The Periodic Table Of SEO Ranking Factors

Search Engine Land has posted a cleaver graphical representation of the factors involved in search engine optimization, presented as a mock periodic table of the elements. You can find their original post here.

Graphic showing search engine ranking factors

The Periodic Table of SEO Factors

They categorize SEO ranking factors into groups including On-Page SEO factors (Content, HTML, Architecture) and Off-Page SEO factors (Links, Social, Trust, Personal), and also lay out two negative categories, Violations and Blocking.

Violations include spam techniques like keyword stuffing, hidden text, cloaking and link spam.

Blocking is when someone chooses to exclude your page from their search results. When a user is signed in to Google and clicks a search result but then quickly clicks back to the search results page they are given the option to block that site from future search results. So if they have blocked your site, nothing you do for SEO will get you to appear to that user.

If too many people block your site, Google will take this into consideration and may affect your search engine ranking for all users. To avoid this, make sure your website is well-designed, easy to use, and loads fast. A few people blocking you won’t hurt, but if your site consistently annoys your visitors it could have dramatic impacts on your search traffic.

 

How Search and SEO Have Changed Over Time

Here’s a really cool infographic from Search Engine Journal on the evolution of search engines and search engine optimization as a field/profession/pursuit. It’s amazing how much has happened in only 17 fast years and how quickly things continue to change.

A few things that really stood out for me:

  1. The Search Engine Marketing Industry is worth $19.3 Billion in the US alone, and has grown on average %26 year over year for over 7 years, according to the graph. That’s one good growth industry! This is no small growth, but a booming industry caused by a cultural change.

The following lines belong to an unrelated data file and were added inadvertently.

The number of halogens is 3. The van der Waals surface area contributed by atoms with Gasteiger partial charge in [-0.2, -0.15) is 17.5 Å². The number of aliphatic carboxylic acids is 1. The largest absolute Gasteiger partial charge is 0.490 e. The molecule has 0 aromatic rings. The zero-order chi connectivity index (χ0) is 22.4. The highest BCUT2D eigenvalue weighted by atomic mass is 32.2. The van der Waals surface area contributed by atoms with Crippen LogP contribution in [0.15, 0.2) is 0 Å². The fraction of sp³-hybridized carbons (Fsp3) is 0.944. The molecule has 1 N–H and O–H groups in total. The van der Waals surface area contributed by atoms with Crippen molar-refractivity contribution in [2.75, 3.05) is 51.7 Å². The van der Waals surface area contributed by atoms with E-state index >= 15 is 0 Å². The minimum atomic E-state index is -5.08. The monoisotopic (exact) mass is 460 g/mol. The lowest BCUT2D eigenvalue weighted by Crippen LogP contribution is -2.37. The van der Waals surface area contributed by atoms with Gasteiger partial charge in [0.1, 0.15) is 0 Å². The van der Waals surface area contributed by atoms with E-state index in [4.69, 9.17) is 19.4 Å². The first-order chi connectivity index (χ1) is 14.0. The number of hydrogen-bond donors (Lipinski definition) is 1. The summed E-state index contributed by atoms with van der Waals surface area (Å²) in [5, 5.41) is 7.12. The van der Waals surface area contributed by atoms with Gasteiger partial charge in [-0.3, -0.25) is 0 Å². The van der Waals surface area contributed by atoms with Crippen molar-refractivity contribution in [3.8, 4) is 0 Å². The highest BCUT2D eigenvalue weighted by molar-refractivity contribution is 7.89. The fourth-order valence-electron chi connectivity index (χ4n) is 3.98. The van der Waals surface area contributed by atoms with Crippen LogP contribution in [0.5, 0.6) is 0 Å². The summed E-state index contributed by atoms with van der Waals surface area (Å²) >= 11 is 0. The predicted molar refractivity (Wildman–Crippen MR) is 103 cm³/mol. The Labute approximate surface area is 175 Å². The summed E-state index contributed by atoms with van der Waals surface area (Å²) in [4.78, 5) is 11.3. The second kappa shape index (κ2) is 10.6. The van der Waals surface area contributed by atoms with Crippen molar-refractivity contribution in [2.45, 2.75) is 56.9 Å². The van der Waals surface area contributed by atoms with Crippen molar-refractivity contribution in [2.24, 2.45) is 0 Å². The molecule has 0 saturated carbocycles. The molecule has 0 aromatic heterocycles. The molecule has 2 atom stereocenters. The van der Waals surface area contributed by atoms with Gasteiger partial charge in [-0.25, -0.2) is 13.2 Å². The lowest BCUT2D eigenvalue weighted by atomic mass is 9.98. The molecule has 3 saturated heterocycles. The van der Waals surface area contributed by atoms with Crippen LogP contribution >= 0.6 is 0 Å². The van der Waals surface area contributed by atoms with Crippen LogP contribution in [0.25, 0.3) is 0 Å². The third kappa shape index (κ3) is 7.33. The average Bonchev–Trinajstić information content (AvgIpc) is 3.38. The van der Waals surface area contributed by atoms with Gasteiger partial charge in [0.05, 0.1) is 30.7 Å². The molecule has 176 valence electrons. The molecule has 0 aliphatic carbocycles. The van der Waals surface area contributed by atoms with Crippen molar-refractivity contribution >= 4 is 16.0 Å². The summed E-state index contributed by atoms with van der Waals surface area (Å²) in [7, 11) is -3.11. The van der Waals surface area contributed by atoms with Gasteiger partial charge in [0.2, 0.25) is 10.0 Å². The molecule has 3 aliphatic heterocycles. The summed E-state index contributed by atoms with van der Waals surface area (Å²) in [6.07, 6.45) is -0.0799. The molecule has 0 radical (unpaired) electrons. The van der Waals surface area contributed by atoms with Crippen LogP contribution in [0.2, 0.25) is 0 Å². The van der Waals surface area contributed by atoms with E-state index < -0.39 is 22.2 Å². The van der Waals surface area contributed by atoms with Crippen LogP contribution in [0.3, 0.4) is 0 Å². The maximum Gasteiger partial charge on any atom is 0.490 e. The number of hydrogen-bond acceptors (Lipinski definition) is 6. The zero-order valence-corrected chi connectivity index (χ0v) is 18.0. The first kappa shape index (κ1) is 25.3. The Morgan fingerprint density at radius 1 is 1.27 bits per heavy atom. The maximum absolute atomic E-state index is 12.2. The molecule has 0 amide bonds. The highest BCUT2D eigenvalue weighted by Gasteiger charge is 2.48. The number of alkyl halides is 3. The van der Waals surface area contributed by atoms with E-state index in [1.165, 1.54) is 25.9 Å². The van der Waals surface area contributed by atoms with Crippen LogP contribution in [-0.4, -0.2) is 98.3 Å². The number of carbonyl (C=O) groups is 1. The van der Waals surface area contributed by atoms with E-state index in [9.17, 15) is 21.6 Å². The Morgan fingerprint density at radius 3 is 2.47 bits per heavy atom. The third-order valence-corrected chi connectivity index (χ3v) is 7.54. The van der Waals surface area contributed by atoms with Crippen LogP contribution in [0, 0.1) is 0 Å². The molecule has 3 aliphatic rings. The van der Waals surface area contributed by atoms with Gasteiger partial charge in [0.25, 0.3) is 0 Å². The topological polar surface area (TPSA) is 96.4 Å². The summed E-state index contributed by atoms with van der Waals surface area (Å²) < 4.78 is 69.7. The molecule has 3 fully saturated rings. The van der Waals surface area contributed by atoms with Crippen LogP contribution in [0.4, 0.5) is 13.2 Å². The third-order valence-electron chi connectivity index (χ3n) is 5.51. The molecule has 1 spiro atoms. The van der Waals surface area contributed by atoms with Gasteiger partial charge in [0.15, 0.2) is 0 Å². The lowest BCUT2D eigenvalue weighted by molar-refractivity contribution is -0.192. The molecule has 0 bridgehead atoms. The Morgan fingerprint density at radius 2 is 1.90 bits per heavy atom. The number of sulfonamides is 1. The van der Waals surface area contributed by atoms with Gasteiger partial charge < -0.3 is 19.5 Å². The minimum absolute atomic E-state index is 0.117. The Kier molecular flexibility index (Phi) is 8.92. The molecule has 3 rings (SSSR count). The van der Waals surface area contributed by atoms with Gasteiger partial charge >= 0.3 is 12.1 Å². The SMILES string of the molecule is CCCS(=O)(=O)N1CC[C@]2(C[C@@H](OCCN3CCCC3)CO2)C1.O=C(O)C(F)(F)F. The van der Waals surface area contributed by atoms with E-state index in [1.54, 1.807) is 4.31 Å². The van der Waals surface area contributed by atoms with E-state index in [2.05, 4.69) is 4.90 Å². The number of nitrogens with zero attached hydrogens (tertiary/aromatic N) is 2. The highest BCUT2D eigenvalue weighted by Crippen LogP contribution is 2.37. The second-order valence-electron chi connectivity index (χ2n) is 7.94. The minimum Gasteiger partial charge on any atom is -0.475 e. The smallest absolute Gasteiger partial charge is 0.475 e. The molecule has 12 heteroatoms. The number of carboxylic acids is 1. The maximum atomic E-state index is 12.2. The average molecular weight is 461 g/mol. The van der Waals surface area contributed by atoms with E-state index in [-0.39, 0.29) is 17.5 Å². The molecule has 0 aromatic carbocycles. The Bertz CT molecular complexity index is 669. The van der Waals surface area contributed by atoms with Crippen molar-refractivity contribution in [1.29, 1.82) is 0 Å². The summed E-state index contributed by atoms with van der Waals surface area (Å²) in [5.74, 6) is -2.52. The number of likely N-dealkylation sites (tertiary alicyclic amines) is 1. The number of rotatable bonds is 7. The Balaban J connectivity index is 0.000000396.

2. Google has only totally dominated Search Engine Market Share since 2008. I’ve been using Google search almost exclusively since… as long as I can remember… 1998 maybe? I’m surprised to see that Google has only served over half of all online searches since 2006. Of course, Yahoo was using Google’s search technology from 2000 to 2004, so you could argue that Google has served over half of all search results for most of history, but just not through their own sites.
  3. Just how quickly things change! If your SEO skills are a few years out of date, you don’t have any SEO skills!

On the original post at Search Engine Journal, one of the commenters said:

“We all know that SEO is evolving but is it evolving towards more of a fusion of SEO and traditional marketing strategy? Meaning that because of Panda, “branding,” site aesthetics and consumer engagement combined with on and off page SEO are all needed to rank on the first page.”

SEO in a narrow sense is all about getting to the top of search results pages, but it’s really about getting found and converting website visitors into customers, members, fans, or whatever the purpose of your website is.

So in the proper sense, SEO is really an inseparable part of marketing.

In some ways SEO is evolving to become more like traditional marketing because traditional marketing has always been about converting people to customers. There’s also the fact that most purchases today start with online research, even purchases made in person at a store, “offline”.

So marketing is becoming more like SEO because more and more the online experience IS the marketing. People don’t want to get junk mail fliers, unsolicited email, telemarketing calls or knocks at the door during dinner time.

People just expect that you will be there online when they come looking for you.

The Evolution of Making Page 1 [INFOGRAPHIC]
Source: The Evolution of Making Page 1 [INFOGRAPHIC]

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